Thanks for the Trouble, by Tommy Wallach, is more proof of my theory that if you really want something interesting, compelling, thought provoking, and different you should look in the Young Adult section.
In this book, the narrator, Parker, is a troubled kid who hasn’t spoken a word in five years. Not since he witnessed the death of his father. He cuts school one day, and happens upon Zelda, who seems to be Parker’s age, but claims to be much older. Parker can’t speak, but he can write, and through Parker’s journal he and Zelda get to know one another and discover each other’s secrets.
I had the great pleasure of hearing Dr. Gina Barreca read excerpts from the book “If You Lean In, Will Men Just Look Down Your Blouse?” at the Erma Bombeck Writer’s Workshop. She’s got a thick Brooklyn accent and a gravelly, tobacco stained voice that makes her extra funny.
Dr. Barreca, aside from being hilarious, is a professor of English Literature and a feminist scholar at the University of Connecticut. This book is a feminist book – it is about the empowerment of women, and what stands in our way, and also how we stand in our own way. It is NOT a male-bashing book. Not in the least. Neither is it a substance-less book. But that doesn’t take away from its readability. It is still laugh out loud funny.
“Someone Could Get Hurt” by Drew Magary is a hilarious parenting memoir that is relatable and heartbreaking at the same time. I bought this book because I read Magary’s Hater’s Guide to the Williams-Sonoma Catalog, an annual snark-fest making fun of the Christmas catalog that, while crude, makes me laugh embarrassingly loud in public places. So I looked up to see if he’d written a book, and, what do you know? He did. And it’s about being a Dad. Dad’s perspective is a little different than Mom’s. So, aside from Magary’s twisted view on the universe which makes his writing laugh out loud funny, you also get a little insight into fathers.
“Stay Where You Are And Then Leave” by John Boyne is such a simple, lovely heartbreaking book. Written by the author of “The Boy in the Striped Pajamas,” it tells the story of Alfie, whose fifth birthday party is interrupted by the outbreak of World War One. His father, Georgie, enlists, and promises to be “home by Christmas.” Several Christmases go by, and Georgie still isn’t home, leaving Alfie and his mother in dire straits.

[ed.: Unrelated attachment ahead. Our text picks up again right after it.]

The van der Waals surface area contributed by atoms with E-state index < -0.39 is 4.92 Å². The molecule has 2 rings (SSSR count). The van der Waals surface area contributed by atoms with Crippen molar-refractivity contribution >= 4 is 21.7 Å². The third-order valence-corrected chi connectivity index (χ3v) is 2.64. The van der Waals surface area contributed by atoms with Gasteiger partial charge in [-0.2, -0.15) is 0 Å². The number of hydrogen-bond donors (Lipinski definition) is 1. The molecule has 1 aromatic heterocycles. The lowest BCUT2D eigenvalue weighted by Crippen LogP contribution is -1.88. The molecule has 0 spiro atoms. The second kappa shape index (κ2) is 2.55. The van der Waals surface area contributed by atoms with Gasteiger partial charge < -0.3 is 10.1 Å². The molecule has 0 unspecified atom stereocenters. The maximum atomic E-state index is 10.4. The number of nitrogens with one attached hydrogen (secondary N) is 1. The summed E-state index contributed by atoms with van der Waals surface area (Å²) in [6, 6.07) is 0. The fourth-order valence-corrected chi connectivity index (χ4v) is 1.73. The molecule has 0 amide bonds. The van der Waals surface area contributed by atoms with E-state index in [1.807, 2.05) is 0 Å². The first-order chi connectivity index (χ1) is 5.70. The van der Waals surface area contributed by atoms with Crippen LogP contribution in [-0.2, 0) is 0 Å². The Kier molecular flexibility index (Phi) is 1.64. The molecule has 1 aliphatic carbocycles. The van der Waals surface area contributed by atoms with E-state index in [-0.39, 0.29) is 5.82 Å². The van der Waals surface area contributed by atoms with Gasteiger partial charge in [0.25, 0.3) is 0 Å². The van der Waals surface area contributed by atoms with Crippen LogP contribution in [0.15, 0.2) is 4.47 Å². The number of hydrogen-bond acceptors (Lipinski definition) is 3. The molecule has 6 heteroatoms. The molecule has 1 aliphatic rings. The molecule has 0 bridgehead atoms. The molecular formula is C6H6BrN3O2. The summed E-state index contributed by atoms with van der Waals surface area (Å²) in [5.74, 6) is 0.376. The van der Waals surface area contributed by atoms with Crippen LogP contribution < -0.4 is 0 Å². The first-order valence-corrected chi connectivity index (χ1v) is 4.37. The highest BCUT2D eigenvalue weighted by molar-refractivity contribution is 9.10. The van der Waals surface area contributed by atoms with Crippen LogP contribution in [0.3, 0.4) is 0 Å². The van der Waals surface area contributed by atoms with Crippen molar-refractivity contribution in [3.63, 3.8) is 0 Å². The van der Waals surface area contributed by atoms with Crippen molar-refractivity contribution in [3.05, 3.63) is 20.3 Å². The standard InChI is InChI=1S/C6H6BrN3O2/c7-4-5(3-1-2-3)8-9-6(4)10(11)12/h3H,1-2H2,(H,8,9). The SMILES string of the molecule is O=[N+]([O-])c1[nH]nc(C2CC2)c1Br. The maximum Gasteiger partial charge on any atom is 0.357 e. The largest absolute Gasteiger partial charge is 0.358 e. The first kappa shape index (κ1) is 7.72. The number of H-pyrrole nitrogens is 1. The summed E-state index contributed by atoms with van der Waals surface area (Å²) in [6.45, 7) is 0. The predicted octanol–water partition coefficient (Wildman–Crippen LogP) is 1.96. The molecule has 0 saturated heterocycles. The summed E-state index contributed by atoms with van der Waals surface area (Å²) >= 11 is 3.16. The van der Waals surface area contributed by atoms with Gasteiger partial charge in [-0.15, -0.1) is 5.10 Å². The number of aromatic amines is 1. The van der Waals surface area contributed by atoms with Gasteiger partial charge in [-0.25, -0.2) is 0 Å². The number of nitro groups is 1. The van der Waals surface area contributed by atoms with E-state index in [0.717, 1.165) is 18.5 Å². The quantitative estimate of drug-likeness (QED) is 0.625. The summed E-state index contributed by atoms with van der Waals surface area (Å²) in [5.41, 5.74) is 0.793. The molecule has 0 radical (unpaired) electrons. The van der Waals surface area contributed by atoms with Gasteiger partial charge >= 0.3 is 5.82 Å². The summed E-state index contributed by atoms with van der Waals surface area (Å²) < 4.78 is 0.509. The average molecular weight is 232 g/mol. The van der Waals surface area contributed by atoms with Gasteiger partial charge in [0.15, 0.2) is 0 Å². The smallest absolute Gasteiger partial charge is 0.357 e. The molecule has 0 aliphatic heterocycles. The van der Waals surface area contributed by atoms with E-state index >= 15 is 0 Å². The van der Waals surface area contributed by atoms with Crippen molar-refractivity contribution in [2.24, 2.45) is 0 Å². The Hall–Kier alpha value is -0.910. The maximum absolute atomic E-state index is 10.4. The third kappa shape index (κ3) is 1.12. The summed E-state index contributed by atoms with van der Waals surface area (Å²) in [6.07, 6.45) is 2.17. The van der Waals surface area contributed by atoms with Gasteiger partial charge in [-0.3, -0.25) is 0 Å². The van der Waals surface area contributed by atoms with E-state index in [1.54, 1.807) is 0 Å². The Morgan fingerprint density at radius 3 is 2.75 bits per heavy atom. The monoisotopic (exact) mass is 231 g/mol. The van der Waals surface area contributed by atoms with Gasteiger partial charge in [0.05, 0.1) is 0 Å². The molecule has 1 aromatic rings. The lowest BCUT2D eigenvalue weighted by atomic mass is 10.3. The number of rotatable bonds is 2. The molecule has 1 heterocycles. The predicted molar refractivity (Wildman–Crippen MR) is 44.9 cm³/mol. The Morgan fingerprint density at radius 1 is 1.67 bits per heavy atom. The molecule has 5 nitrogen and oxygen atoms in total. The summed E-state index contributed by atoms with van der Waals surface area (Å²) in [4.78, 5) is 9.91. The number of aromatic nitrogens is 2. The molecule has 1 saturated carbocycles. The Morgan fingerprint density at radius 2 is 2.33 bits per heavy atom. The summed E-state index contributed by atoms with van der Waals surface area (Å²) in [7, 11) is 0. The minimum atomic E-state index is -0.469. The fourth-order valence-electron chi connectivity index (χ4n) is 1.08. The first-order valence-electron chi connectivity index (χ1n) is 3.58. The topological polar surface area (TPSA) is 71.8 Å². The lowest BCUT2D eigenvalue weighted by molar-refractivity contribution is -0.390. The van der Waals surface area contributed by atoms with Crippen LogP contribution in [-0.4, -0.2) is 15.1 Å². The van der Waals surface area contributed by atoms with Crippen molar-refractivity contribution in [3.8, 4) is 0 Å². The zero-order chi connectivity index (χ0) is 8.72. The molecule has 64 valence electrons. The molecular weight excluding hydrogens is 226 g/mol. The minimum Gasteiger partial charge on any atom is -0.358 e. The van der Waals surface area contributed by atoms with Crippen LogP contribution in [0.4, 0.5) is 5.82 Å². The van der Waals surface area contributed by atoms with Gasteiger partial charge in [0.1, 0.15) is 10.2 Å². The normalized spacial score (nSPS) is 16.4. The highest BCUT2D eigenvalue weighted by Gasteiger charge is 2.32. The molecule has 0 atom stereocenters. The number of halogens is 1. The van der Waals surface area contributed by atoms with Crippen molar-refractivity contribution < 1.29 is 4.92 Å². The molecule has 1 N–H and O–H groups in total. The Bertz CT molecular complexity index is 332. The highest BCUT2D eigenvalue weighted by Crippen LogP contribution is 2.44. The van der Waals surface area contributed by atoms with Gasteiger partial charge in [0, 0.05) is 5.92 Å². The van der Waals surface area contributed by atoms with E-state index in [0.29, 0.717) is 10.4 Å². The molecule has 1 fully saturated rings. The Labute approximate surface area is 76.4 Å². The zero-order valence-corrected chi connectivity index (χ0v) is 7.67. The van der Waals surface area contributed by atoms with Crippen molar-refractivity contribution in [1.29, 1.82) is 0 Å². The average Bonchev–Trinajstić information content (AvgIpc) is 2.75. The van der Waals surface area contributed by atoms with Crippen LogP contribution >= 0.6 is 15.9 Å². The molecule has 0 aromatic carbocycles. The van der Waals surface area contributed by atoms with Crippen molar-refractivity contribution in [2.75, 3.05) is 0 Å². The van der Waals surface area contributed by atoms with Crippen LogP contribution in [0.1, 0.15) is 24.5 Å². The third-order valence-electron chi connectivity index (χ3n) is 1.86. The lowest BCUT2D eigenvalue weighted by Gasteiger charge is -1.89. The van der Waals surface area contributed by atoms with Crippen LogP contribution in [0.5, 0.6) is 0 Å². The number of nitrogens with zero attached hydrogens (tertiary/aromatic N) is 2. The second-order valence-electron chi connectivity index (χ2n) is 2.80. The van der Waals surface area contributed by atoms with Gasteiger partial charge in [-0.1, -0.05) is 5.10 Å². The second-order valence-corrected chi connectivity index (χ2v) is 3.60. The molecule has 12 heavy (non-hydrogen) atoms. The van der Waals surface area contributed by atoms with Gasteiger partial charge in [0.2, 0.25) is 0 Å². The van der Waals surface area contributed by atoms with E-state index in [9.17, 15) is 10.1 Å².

9. Every Day
Every Day by David Levithan is further proof of my theory that if you want to read a really good, beautifully written, engaging, creative, through provoking book that you ought to spend most of your time in the young adult section.
Every Day has an unusual premise. The narrator, known as “A,” wakes up every morning in a new body, having ‘stolen’ (for want of a better term) the life of the person A is in for 24 hours. A can access some of the person’s memories, enough to get by, but mostly thinks A’s own thoughts. A is neither male nor female, since A doesn’t have a body of A’s own. This bizarre premise could easily fail in less capable hands. But Levithan, perhaps best known for co-authoring “Nick and Norah’s Infinite Playlist” with Rachel Cohn and/or “Will Grayson, Will Grayson” with John Green, is a treasure of a writer.
Gods Behaving Badly by Marie Phillips gets points mainly for creativity. I’m always happy when I find a book that isn’t like all the others; that doesn’t fit a formula or even a particular genre. The premise of this book is that the Greek gods didn’t disappear with the fall of ancient Greece, but rather hung on in a somewhat weakened, albeit still god-like state. They also moved Olympus to a house in London. A rather badly maintained house, since none of the gods would lower themselves to do housework. There is a parallel story, the love story of mousy Alice and non-descript Neil, who find themselves the unwitting pawns in the gods’ petty rivalries.
It was hard for me to narrow down these choices to ten. For more of my book reviews, please visit my What Lori Likes page at http://www.loriduffwrites.com/recommendations/